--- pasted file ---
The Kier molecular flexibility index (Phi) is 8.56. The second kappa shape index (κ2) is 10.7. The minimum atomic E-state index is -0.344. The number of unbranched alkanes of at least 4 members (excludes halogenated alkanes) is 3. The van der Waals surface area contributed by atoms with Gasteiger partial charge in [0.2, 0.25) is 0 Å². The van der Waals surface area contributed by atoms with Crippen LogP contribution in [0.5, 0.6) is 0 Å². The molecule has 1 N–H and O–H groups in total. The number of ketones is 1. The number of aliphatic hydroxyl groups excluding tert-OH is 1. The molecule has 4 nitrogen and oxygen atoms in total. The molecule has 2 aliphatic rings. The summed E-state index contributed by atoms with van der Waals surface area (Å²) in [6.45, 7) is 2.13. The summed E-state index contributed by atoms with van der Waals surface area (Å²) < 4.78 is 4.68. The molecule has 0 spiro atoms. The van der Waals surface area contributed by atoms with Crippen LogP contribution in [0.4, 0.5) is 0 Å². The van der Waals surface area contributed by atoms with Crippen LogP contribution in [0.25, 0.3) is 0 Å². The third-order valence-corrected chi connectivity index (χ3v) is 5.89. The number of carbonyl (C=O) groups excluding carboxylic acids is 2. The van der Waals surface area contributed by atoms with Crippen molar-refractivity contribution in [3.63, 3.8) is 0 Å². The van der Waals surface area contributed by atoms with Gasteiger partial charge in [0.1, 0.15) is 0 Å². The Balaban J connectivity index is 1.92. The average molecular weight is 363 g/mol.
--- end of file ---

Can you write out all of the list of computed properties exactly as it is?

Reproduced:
The Kier molecular flexibility index (Phi) is 8.56. The second kappa shape index (κ2) is 10.7. The minimum atomic E-state index is -0.344. The number of unbranched alkanes of at least 4 members (excludes halogenated alkanes) is 3. The van der Waals surface area contributed by atoms with Gasteiger partial charge in [0.2, 0.25) is 0 Å². The van der Waals surface area contributed by atoms with Crippen LogP contribution in [0.5, 0.6) is 0 Å². The molecule has 1 N–H and O–H groups in total. The number of ketones is 1. The number of aliphatic hydroxyl groups excluding tert-OH is 1. The molecule has 4 nitrogen and oxygen atoms in total. The molecule has 2 aliphatic rings. The summed E-state index contributed by atoms with van der Waals surface area (Å²) in [6.45, 7) is 2.13. The summed E-state index contributed by atoms with van der Waals surface area (Å²) < 4.78 is 4.68. The molecule has 0 spiro atoms. The van der Waals surface area contributed by atoms with Crippen LogP contribution in [0.4, 0.5) is 0 Å². The van der Waals surface area contributed by atoms with Crippen LogP contribution in [0.25, 0.3) is 0 Å². The third-order valence-corrected chi connectivity index (χ3v) is 5.89. The number of carbonyl (C=O) groups excluding carboxylic acids is 2. The van der Waals surface area contributed by atoms with Crippen molar-refractivity contribution in [3.63, 3.8) is 0 Å². The van der Waals surface area contributed by atoms with Gasteiger partial charge in [0.1, 0.15) is 0 Å². The Balaban J connectivity index is 1.92. The average molecular weight is 363 g/mol.